Former Congresswoman Garielle Giffords, D., Arizona, is the only female elected official to be injured in an assassination attempt.

Giffords was left unconscious and in critical condition Jan. 8, 2011, after she was shot in the head at close range in an tragic incident that resulted in six deaths. She and 19 others in attendance at her “Congress on Your Corner” event were shot that fateful day outside a Tuscon-area Safeway.

It would be easy for Giffords to see the worst in her situation, not wanting to go on with life. Instead, she worked hard at rehabilitation, trying to resume her duties in the U.S. Congress. During Giffords’ recovery from her traumatic brain injuries, she received counsel from others who also had suffered similar brain injuries.

One of those individuals was Mike Segal, who also had been left for dead by a shooter after he walked in on a robbery at a Houston convenience store when he was a 19-year-old University of Texas student. Segal told Giffords that although he now could only do 200 things, rather than 500, he learned how to focus on and appreciate what he could do — not what he no longer could do. His story and others are included in the memoir “Gabby, A Story of Courage and Hope,” by Giffords’ husband Mark Kelly. Segal, who eventually became a social worker and cousels people with brain injuries, offered words of wisdom imparted by his father, a rabbi. During Segal’s lengthy recovery, his father said, “Mile by mile, it’s a trial; yard by yard, it’s hard; but inch by inch, it’s a cinch.”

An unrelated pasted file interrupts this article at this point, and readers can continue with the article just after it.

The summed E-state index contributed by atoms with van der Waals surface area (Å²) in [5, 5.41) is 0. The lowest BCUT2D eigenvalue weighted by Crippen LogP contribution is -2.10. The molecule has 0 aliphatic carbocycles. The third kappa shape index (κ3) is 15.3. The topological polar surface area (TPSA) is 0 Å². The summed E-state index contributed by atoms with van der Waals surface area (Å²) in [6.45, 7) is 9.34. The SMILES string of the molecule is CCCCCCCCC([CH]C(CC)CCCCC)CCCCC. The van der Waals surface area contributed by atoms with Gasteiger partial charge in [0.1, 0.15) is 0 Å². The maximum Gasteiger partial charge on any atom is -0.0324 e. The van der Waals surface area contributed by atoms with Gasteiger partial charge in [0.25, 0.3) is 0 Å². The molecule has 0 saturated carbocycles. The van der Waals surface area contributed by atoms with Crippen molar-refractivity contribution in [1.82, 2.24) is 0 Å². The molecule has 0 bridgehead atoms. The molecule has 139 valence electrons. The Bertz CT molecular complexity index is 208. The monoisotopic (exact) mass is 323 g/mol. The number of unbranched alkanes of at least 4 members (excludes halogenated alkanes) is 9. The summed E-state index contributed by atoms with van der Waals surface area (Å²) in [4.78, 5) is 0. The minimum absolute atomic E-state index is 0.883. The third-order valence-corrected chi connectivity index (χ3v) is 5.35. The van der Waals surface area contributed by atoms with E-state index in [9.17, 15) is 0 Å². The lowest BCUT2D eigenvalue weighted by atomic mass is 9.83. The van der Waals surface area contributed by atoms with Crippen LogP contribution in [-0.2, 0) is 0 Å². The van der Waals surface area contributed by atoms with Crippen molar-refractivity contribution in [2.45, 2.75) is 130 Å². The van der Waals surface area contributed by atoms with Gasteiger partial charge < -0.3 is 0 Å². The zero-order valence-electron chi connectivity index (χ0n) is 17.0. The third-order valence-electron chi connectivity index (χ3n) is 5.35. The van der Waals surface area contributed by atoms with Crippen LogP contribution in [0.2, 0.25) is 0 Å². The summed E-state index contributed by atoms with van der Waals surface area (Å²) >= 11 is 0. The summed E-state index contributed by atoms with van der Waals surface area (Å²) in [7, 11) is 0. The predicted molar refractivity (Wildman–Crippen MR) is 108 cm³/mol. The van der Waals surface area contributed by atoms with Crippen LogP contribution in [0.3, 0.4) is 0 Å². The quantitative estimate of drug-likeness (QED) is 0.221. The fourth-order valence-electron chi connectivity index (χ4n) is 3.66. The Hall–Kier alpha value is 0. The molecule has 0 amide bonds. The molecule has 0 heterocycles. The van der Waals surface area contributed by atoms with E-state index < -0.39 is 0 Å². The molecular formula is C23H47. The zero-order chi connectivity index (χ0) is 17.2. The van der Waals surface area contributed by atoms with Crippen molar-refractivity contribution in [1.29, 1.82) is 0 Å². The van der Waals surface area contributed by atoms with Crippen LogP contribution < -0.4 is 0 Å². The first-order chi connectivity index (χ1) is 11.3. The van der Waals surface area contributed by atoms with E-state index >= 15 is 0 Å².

Those wise words are applicable in many situations people experience each day. While a challenge might initially seem insurmountable, when it is broken down into its component parts and dealt with a little at a time, it becomes much more manageable and realistic to accomplish.

Giffords was elected three times to serve her beloved home state of Arizona and did so with courage and distinction. Her recovery has been equally distinctive and courageous with her doctors declaring it miraculous.  

Though Giffords ultimately decided to step down from her seat Jan. 25, 2012 — a little more than a year after the shooting — to focus on her recovery, she remains an inspiration to many because of her commitment to public service and continual optimism despite injuries that would bring the best of people down. Her persistence and boldness to keep pushing forward — most recently with a January plea to Congress for efforts to combat gun violence in the wake of the Newtown, Conn., shooting — show she has given the good fight.

Her boldness, no doubt, has pushed her recovery too — inch by important and significant inch.

— Jeanny Sharp, editor and publisher